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Is It Asexuality or Is It Sexual Aversion Disorder?

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Editor's Note

If you’ve experienced sexual abuse or assault, the following post could be potentially triggering. You can contact The National Sexual Assault Telephone Hotline at 1-800-656-4673.

“Are you sure you’re asexual? Maybe it’s just trauma…”

If you’re someone who is asexual, you’ve probably been asked this before, and it’s one of the most aggravating assumptions and questions out there. 

• What is PTSD?

For those of you who don’t know, asexuality is a sexuality spectrum that doesn’t really feel sexual attraction. Once again, it’s a spectrum, so there are aces out there who feel sexual attraction under certain conditions (demisexuals like myself), aces that fall somewhere between allosexuals and asexuals (gray aces), aces that only feel sexual attraction once they know the other person is attracted to them (reciprosexuals), the opposite where people lose sexual attraction once it’s reciprocated (akoisexuals), and people who are fluid on the spectrum (aceflux). All of these are real sexualities, and that’s partially what the “A” is LGBTQIA+ stands for (shoutout to my aromantics out there). 

No, we’re not “picky.” No, not everyone is “a little demi” or ace, or whatever. It’s a real sexual orientation. Anyways, off my soap box…

You can have no experience with sexual trauma, and be 100% ace. You can also have experience with sexual trauma, and not be ace. It can be both, and, neither, and or all at once, and sometimes it’s hard to figure it out due to how close the symptoms of trauma are to the traits of asexuality.

When you’ve lived through sexual trauma, you may gain an aversion or repulsion to sex. In fact, the DSM defines it as sexual aversion disorder (SAD) which is a “persistent or recurrent extreme aversion to, and avoidance of, all or almost all, genital sexual contact with a sexual partner.” When asexuality is a lack of asexual attraction, and sexual aversion disorder is an extreme aversion towards sex, it’s easy to get confused on which one you’re experiencing.

Having experienced both, I had to determine whether it was asexuality, trauma, or all of it wrapped up into one package. Is my lack of interest in physical intimacy due to people who didn’t treat me right, or is it due to the fact that it just doesn’t resonate in my brain.

The questions I asked myself were:

1. Before I experienced trauma, what were my feelings around sex and physicality?

I’ll never forget my first attempted make out session as a teenager, only because it didn’t happen. My then partner wanted to, but I had this crushing weight and anxiety in my chest. I simply didn’t feel the same way, even though my then hormonal teenage self did feel urges every now and then. Later on when I had my first “serious” partner, I once again felt very conflicted when engaging in any form of physicality. I consented and allowed it to happen, but it never felt “right.” I could have gone without it. I didn’t feel strongly in any way, shape, or form about partaking in sexual activity and looking back, I only did it because I thought that’s what I was supposed to do. I wasn’t “normal,” if I didn’t. This continued years into adulthood until I was with a trusted partner and realized “Oh wait, I just don’t feel sexual attraction.” That shifted again when I fell in love and realized I do under certain conditions, but that’s being a bidemisexual for you, huh?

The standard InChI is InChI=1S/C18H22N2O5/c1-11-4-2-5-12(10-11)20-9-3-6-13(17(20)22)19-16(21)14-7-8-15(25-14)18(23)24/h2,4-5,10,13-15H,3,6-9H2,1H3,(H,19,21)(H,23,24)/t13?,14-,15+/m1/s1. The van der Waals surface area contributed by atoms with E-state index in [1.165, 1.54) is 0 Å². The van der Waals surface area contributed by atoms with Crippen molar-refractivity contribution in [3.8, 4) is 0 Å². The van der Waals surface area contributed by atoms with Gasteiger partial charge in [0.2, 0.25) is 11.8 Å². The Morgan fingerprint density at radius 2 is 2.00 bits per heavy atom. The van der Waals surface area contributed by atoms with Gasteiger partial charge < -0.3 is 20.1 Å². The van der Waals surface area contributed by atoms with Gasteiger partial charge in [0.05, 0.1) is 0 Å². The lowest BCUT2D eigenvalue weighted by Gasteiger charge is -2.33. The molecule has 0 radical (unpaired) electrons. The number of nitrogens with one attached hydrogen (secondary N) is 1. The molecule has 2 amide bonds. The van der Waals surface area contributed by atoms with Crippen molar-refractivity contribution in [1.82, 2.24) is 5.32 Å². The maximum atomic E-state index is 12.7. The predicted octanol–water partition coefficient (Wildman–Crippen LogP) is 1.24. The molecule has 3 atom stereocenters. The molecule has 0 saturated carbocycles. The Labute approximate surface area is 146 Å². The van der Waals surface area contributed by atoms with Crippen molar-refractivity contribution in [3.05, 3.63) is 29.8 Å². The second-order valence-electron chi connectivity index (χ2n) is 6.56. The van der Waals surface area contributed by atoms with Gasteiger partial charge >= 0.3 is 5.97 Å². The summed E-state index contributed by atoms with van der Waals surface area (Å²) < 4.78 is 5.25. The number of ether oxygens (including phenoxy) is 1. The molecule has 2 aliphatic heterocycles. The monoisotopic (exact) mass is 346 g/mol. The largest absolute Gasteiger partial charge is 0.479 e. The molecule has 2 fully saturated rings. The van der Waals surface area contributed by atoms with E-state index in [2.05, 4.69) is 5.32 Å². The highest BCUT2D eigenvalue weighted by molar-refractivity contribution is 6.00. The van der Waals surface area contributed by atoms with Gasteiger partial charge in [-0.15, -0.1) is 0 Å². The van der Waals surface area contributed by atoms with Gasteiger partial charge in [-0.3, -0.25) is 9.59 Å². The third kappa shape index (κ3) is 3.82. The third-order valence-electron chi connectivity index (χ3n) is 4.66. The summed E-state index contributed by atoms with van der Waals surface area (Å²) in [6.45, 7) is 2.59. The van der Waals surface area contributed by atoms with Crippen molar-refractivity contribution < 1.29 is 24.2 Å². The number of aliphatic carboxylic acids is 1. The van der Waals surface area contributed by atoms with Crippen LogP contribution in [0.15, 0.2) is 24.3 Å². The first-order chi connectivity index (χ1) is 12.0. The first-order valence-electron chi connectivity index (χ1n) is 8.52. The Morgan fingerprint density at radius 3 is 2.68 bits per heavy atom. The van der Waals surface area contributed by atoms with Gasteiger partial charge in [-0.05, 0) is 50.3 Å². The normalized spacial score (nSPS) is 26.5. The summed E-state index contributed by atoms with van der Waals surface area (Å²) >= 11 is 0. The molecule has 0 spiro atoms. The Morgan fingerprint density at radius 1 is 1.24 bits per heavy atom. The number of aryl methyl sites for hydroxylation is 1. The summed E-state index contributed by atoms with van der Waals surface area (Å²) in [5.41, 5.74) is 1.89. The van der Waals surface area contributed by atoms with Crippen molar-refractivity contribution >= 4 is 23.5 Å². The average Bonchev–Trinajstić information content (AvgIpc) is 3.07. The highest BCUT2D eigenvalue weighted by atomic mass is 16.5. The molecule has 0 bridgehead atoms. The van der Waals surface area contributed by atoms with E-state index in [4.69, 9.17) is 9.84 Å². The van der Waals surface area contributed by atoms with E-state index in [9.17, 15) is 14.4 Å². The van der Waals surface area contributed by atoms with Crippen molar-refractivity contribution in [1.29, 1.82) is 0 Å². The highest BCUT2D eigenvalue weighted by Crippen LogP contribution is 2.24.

2. How does my trauma impact the way I engage with intimacy? 

For me, my trauma simply gave me extreme hyper-vigilance and trust issues. It never stopped me from pursuing intimacy under the right conditions and circumstances, rather it simply set up a few more hoops that had to be jumped through and walls that had to be broken down.

Trauma can make people hyper-sexual or the complete opposite, however from my personal experience the feeling of trauma-led sexual aversion is different from the internal feeling of not feeling sexual attraction. It’s very hard to explain, and that’s why sitting with the question versus just my experience is more important.

3. Hypothetically, if I were in love, trusted that individual, and “healed,” could I see myself pursuing intimacy?

Once again, I’m demi, so love is really the key for me being able to be intimate and physical, but I want to look at this through the larger ace umbrella. 

I know a lot of aces that are in committed relationships, with and without trauma, and still have no interest in sex no matter how much they love them. They do it sometimes for their partner(s), but they know they won’t suffer if they go without. I also know a lot of people who once they were able to work through some of their sexual trauma, were able to re-spark that libido and were able to feel sexual attraction without being marred by trust issues or fear.

It’s hard to gauge when you’re still in the thick of it, but to me this question is a big help in indicating SAD from asexuality. If you could, would you, or do you just not care?

You can’t heal or cure asexuality and you shouldn’t feel as if you have to, but healing is possible if you live with SAD. 

Oh, and it’s OK to try out the label and have it not fit. Labels can change and be fluid, just like us. So if donning the label for now feels right and you learn that it’s no longer true to you, don’t feel ashamed. It’s OK. Promise.

Only you (and maybe a therapist or journal) can figure it out for yourself. Just remember that it’s your body and your choice what you do with it. No one else’s.

Getty image by Viktoriia Miroshnikova

Originally published: August 17, 2022
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